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Monogram May: I Wouldn't Be In Your Shoes (1948)

The Columbus Moving Picture Show staff are big fans of little movies from little studios, whether that means small studios or those that received little respect in their day. In May, we’ll be turning the focus on a trio of films from Monogram Studios, a studio that managed to be both of those things.

SAMANTHA GLASSER: Hoofer Tom Quinn (Don Castle) is up late, unable to sleep because of the cats fighting outside in the alley. He and his wife Ann (Elyse Knox) are struggling to make ends meet, with her job giving dance lessons paying most of the bills. Impulsively he throws his shoes out the window at the cats, hoping to silence them long enough to drift off, but immediately regrets it. Those are his only pair of shoes, and shoes are expensive to replace. He reluctantly becomes presentable enough to go out and hunt for them, but unfortunately, he can't find them. The next morning, they turn up outside his door, so he acknowledges his good fortune and goes about his business until a neighbor turns up murdered and Tom's footprint is found in the yard.

RODNEY BOWCOCK: It’s a fairly common trope in old movies to toss shoes at cats yowling on back fences. Is that a thing that actually happened, even during the days of shoe rationing? Either way, it was a real mistake for Quinn to engage in this impulse, as he soon finds himself on death row for a crime that he didn’t commit. But who did? It’s up to Ann, assisted by Inspector Clint Judd (Regis Toomey) to find out and hopefully clear his name.


SG: In many crime thrillers, the police are tracking marked bills. In this one, the stolen money is vintage and noticeable, which is an interesting variation on the cliche. Ann works to clear her husband's name even when all the evidence points to his guilt.

RB: The bills belong to a reclusive neighbor that was murdered and Quinn happened to find a wallet that had some of them in it, which further adds to his predicament. This is a tense film, with lots of twists.


SG: Charles Brown and Regis Toomey are the police inspectors. Although Brown's name is generic and won't ring any bells, his face is certainly familiar. Toomey was a leading man in the transitional silent-to-sound era but he fell into supporting parts later in his career. He makes a big impact in this film.

RB: Toomey’s film career spanned six decades and literally hundreds of movies of varying quality, making him one of the most recognized character actors in classic films, ranging from Universal serials like Adventures of the Flying Cadets (which I’m currently watching) to certified classics like The Big Sleep. His career extended long enough that he appeared with Jerry Lewis in The Errand Boy and Elvis Presley and Mary Tyler Moore in Change of Habit.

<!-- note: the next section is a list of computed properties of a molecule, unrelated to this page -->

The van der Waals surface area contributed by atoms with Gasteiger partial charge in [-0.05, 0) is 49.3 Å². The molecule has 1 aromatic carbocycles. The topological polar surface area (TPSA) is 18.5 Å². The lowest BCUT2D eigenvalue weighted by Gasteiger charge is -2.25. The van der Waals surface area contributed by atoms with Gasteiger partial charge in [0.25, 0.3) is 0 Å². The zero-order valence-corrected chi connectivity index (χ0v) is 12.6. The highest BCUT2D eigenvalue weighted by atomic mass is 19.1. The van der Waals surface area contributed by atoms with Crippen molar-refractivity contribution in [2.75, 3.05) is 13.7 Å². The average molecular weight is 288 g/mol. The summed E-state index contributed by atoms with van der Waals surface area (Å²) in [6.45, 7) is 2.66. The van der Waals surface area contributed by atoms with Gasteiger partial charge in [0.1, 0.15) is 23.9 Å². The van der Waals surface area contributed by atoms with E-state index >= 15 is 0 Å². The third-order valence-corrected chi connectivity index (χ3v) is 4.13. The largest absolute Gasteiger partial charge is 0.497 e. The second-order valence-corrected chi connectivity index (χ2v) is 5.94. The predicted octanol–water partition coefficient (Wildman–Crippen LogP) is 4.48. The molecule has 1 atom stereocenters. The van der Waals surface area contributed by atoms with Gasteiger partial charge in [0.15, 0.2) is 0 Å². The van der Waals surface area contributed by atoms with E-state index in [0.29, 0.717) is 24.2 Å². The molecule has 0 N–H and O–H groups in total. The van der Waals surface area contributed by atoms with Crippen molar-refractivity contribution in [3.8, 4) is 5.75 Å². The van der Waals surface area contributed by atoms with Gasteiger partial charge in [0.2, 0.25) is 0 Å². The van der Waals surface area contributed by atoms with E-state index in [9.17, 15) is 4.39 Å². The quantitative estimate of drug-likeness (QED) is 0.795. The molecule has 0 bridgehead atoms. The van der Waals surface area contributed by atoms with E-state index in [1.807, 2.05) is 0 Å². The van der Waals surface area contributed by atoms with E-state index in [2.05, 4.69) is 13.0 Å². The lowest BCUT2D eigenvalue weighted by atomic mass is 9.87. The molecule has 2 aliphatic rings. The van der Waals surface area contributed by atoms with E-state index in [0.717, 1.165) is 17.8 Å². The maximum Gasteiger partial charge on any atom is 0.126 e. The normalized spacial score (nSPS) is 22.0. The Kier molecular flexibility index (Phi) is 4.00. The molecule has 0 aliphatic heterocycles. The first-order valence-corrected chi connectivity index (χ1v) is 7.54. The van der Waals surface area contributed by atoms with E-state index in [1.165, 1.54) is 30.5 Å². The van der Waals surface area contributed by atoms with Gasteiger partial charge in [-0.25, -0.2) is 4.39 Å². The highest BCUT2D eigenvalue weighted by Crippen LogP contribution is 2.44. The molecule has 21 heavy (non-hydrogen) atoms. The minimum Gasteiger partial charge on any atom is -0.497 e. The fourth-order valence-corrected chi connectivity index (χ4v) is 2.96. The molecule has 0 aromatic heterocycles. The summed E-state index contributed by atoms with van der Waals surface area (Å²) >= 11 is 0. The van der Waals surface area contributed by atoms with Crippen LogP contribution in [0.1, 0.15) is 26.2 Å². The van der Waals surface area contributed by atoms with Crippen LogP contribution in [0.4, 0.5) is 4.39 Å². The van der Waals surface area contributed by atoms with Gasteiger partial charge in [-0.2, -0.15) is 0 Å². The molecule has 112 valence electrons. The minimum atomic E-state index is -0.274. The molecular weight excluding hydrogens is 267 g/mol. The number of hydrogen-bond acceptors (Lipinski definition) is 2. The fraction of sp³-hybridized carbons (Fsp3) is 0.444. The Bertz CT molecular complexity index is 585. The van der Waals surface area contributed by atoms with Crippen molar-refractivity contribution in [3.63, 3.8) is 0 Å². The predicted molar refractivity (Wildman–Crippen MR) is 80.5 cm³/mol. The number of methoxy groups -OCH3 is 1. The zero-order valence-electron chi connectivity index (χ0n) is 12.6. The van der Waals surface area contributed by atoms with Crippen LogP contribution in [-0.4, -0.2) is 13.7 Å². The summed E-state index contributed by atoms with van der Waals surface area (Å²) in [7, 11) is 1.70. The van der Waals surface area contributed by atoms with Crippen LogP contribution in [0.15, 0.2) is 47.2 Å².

Charles Brown, as you pointed out, isn’t quite as notable, even though he appeared in over 100 films before his death in 1948. This is one of his final few roles, but while he was definitely typecast as a police officer, you’ll also spot him in The Big Sleep, as well as lots of other movies that Picture Show people may like, such as the bizarre John Wayne romantic comedy, A Lady Takes a Chance and the Carole Landis/Pat O’Brien screwball mystery Having Wonderful Crime (which we recently unspooled at a suburban Cincinnati movie house).

SG: Cornell Woolrich wrote the short story under the pseudonym William Irish. The rights were first purchased by the King brothers in 1945 with the intention of starring Pat O'Brien as Tom. The film was announced to be a musical two years later, but the finished product only alludes to the main characters being performers. We don't actually see them perform. Shooting began in early 1948.


RB: A musical would’ve been an odd choice for this material, but a choice that does seem very Monogram. Cooler heads prevailed though, and Steve Fisher, who, like Woolrich wrote for lots of pulp magazines, turned out a very solid, dark and moody script. Not one to be pigeonholed into a specific style, Fisher even penned 13 episodes of the late 70’s-early 80’s TV series Fantasy Island.

SG: Showmen's Trade Review said, "It has a special appeal for the armchair detectives for as a mystery, it will not only challenge their wits but will also provide them with all of the ingredients they enjoy: murder, excitement, and edge-of-seat suspense." Box Office magazine's reviewer said, "This is a sleeper if ever there was one. A cleverly contrived, tight-at-all-seams murder mystery, its entertainment values greatly transcend its budgetary specifications..." Harrison's Reports was less enthusiastic. "The main trouble with the picture lies in the loosely written screen play, which relies too heavily on unbelievable coincidents [sic]. As a result it lacks emotional intensity, and the suspense is reduced to a minimum."


I Wouldn't Be In Your Shoes is a clunky but eye-catching title for a minor, exciting film with a satisfying ending. Three stars.


RB: This is not a great film, but again, like I’ve learned all month, it’s not a bad film and is deserving of more recognition than many “serious” film fans give to Monogram pictures. Three stars for a very solid and unheralded film noir.


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